I see this most often when people spend hundreds or even over $1,000 on a smartphone. Unless you are using that phone for your entire online business, there's nothing you can do that my $30 phone can't do. 

Most people cannot even comprehend going a day without their phones or Facebook.

You don’t have to get rid of all your belongings to become a minimalist. Ascetics are a different animal though. 

The main goal of minimalism is to learn to appreciate the things you already own, to get rid of the stuff you don’t need, and stop bringing more objects into your life.

Poverty is a mindset, as well as a condition.

Poverty as a mindset is a factor of believing there is never enough, and that you have to desperately protect everything that you own or possess.

The poverty that Seneca is referring to in his work is poverty as a condition. 

The fact of being willing to give up all the “riches” that you may have is an impetus for understanding what most people in the world go through.  It also allows you to regularly refresh your perspective on material things.

I've been thinking about practicing poverty a lot lately, but how could I not have been thinking about it?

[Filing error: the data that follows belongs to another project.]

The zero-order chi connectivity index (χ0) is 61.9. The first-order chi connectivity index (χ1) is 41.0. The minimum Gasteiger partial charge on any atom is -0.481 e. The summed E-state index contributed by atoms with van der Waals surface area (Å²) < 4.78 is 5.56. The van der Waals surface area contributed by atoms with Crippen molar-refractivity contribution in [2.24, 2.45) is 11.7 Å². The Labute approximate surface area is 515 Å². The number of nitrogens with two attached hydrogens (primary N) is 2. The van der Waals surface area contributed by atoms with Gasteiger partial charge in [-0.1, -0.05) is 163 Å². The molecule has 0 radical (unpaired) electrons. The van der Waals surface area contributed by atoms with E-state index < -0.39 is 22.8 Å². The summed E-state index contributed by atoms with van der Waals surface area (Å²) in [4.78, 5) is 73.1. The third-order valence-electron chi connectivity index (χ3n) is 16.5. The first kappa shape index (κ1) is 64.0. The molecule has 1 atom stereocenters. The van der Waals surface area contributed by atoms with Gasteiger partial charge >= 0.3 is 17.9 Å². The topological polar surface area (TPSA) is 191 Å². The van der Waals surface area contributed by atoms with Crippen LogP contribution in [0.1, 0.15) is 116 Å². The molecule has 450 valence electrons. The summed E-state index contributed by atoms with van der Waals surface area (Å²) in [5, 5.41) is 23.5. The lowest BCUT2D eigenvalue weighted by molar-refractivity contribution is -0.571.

When people are forced to quarantine at home, poverty can become a way of life.  The trouble is that forced poverty is not the same as practicing it on your own.   It just makes you more resilient when it does come your way either through natural causes or by government action.

Just as people abstain from food by fasting, or even a technology fast, choosing a regular interval to fast from extraneous things helps us become resourceful in the way that we approach life.

Practicing poverty is now more important than ever.

Well I believe that we will get another stimulus check before the November election, it will only help relieve some of the pain until the current president is re-elected or the new president comes in.

Make no mistake. Even if the economy comes back strong, which it won't, practicing poverty is a way to reduce stress in your life and to determine exactly what is important.

Everyone needs to be able to practice poverty, and to have your supplies in place, before another lockdown is forced upon us. I don't know how anyone can believe that once politicians get used to wielding unconstitutional power, that they will voluntarily give that up.

To understand practicing poverty, I need to go back to Seneca.

Many people have practiced poverty over the Millennia. Seneca is just one of the most famous. As part of my new business which starts Monday, I need to be an expert in a few things.

The first is becoming a master at Solo Build It!.

I have to make sure that burned down the freaking mission is my base page for stoicism.

In effect, it no longer pays to work beyond the bare minimum needed to survive as all the value generated by labor above this minimum is either skimmed by the Bezos, Buffetts, Gates, Zuckerbergs et al. or it’s paid in higher taxes to the government.

~https://www.lewrockwell.com/2020/09/charles-hugh-smith/this-is-how-it-ends-all-that-is-solid-melts-into-air/

This is part of the argument for Practicing Poverty.